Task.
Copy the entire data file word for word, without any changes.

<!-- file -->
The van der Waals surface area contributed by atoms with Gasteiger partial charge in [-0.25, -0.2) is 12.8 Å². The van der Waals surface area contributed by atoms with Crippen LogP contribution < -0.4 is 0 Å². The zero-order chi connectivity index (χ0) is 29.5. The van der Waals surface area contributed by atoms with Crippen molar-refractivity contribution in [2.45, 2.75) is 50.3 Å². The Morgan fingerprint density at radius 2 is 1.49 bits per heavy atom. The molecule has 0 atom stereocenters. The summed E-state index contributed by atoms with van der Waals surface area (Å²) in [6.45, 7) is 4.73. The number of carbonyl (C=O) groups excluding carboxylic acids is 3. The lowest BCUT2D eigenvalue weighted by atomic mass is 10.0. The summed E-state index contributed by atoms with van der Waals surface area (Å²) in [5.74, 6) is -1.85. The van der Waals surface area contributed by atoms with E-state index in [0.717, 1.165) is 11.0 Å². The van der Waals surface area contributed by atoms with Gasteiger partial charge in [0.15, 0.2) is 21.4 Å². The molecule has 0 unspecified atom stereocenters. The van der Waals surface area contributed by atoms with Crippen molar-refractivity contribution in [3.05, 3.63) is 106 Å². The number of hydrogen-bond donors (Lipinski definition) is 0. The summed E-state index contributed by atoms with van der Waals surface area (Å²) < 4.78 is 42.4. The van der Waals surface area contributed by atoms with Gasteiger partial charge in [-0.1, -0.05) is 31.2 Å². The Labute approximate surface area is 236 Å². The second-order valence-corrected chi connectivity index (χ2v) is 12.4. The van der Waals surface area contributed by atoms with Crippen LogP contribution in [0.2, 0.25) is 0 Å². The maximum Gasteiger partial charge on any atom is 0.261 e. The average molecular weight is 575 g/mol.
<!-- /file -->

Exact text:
The van der Waals surface area contributed by atoms with Gasteiger partial charge in [-0.25, -0.2) is 12.8 Å². The van der Waals surface area contributed by atoms with Crippen LogP contribution < -0.4 is 0 Å². The zero-order chi connectivity index (χ0) is 29.5. The van der Waals surface area contributed by atoms with Crippen molar-refractivity contribution in [2.45, 2.75) is 50.3 Å². The Morgan fingerprint density at radius 2 is 1.49 bits per heavy atom. The molecule has 0 atom stereocenters. The summed E-state index contributed by atoms with van der Waals surface area (Å²) in [6.45, 7) is 4.73. The number of carbonyl (C=O) groups excluding carboxylic acids is 3. The lowest BCUT2D eigenvalue weighted by atomic mass is 10.0. The summed E-state index contributed by atoms with van der Waals surface area (Å²) in [5.74, 6) is -1.85. The van der Waals surface area contributed by atoms with E-state index in [0.717, 1.165) is 11.0 Å². The van der Waals surface area contributed by atoms with Gasteiger partial charge in [0.15, 0.2) is 21.4 Å². The molecule has 0 unspecified atom stereocenters. The van der Waals surface area contributed by atoms with Crippen molar-refractivity contribution in [3.05, 3.63) is 106 Å². The number of hydrogen-bond donors (Lipinski definition) is 0. The summed E-state index contributed by atoms with van der Waals surface area (Å²) < 4.78 is 42.4. The van der Waals surface area contributed by atoms with Gasteiger partial charge in [-0.1, -0.05) is 31.2 Å². The Labute approximate surface area is 236 Å². The second-order valence-corrected chi connectivity index (χ2v) is 12.4. The van der Waals surface area contributed by atoms with Crippen LogP contribution in [0.2, 0.25) is 0 Å². The maximum Gasteiger partial charge on any atom is 0.261 e. The average molecular weight is 575 g/mol.